If you’re curious about why this ingredient should be added to your pantry or how to use the supply you already have, here’s what you need to know about nutritional yeast.
Nutritional yeast is an inactive form of the species of yeast known as Saccharomyces cerevisiae. (The active species is the same one used to produce bread, beer, and wine.) The yeast is deactivated by a heating and drying process that gives it a toasty, nutty flavor and leaves it in fine flat leaves that are ground into a powder. or broken into flakes (which bear a slightly uncanny resemblance to fish food).
“As its cells die, the proteins that made them up break down and amino acids like glutamic acid, which are found naturally in many fruits and vegetables, are released,” Alicia Kennedy writes in Serious Eats. It is this glutamic acid, also called glutamate, that is responsible for the umami flavor of nutritional yeast and explains the comparison it often gets with parmesan cheese, another umami-rich food. Although I have hints of cheese, I also find nutritional yeast reminiscent of roast chicken, as if the skin had been dehydrated and put in a shaker.
While some deny the comparison of cheese when it comes to flavor, the parmesan analogy is apt for how it can be used i.e. it can be added to anything . And comparing it to another umami-rich seasoning, GMS, Nooch does not contain sodium and can be used in larger quantities. It is perhaps best known as a seasoning for popcorn or as a crucial ingredient in many vegan mac and cheese recipes. You can also sprinkle it over roasted vegetables, use it in salad dressings, or add it to boost umami in soups. (Note that it also acts as a thickener.) Tim Chin for serious meals discovered that in addition to adding flavor, it also acts as a dough relaxant, improving the elasticity of his hand-pulled lamian noodle recipe.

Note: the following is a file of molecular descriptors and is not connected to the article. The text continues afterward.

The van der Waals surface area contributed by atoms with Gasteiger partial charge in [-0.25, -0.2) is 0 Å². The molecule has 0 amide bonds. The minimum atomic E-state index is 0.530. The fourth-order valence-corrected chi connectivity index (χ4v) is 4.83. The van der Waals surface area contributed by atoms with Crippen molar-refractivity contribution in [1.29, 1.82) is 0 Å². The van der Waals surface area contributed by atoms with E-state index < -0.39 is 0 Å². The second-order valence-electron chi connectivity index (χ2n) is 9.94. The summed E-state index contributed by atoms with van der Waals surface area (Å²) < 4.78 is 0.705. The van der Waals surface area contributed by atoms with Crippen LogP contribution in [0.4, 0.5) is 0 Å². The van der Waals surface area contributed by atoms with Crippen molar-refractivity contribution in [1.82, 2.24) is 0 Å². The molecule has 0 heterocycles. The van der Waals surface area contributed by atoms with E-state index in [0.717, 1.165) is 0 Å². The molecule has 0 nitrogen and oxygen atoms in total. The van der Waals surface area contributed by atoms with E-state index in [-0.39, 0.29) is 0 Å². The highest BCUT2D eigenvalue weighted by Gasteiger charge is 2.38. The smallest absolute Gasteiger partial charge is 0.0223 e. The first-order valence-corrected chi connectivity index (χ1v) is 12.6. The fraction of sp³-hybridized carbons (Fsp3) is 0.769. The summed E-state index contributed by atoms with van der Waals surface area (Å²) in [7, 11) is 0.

And as the name suggests, it’s actually a good source of nutrients. “A quarter cup of nooch, which has 60 calories, provides more protein than a large egg and is packed with fiber and an array of B vitamins and minerals. It is often fortified with vitamin B12, which is especially important for vegans as this essential nutrient is found primarily in animal products,” Ellie Krieger writes.
Nutritional yeast is available in many supermarkets, health stores, and online. This should last until to two years when stored in an airtight container in a cool, dark place, such as a pantry (refrigerate for a slightly longer shelf life). You can tell it has expired if the color changes from pale yellow to darker brown and/or if it starts to clump together. Here are some recipes to use it before you get to that.
Vegan Mac and Cheese with Broccoli. Nutritional yeast, miso, and mustard pack this cashew-based “cheese” sauce with nutty, deep, and zesty flavors.
Maple Mustard Tofu. A combination of cornstarch, nutritional yeast and dried herbs coats the tofu before it is roasted in the oven and then tossed in a maple mustard sauce.
Chickpea omelets with mushrooms, spinach and tomatoes. Nooch and turmeric are responsible for the earthy, nutty color and flavor of these eggless omelettes.
Green cabbage and quinoa. This recipe relies on nooch to add umami to kale cheese mixed with onion, sun-dried tomatoes and pine nuts.
Crunchy clusters of nuts and seeds. Coconut aminos and nutritional yeast combine in this recipe to make these crunchy clusters extra flavorful and high in umami.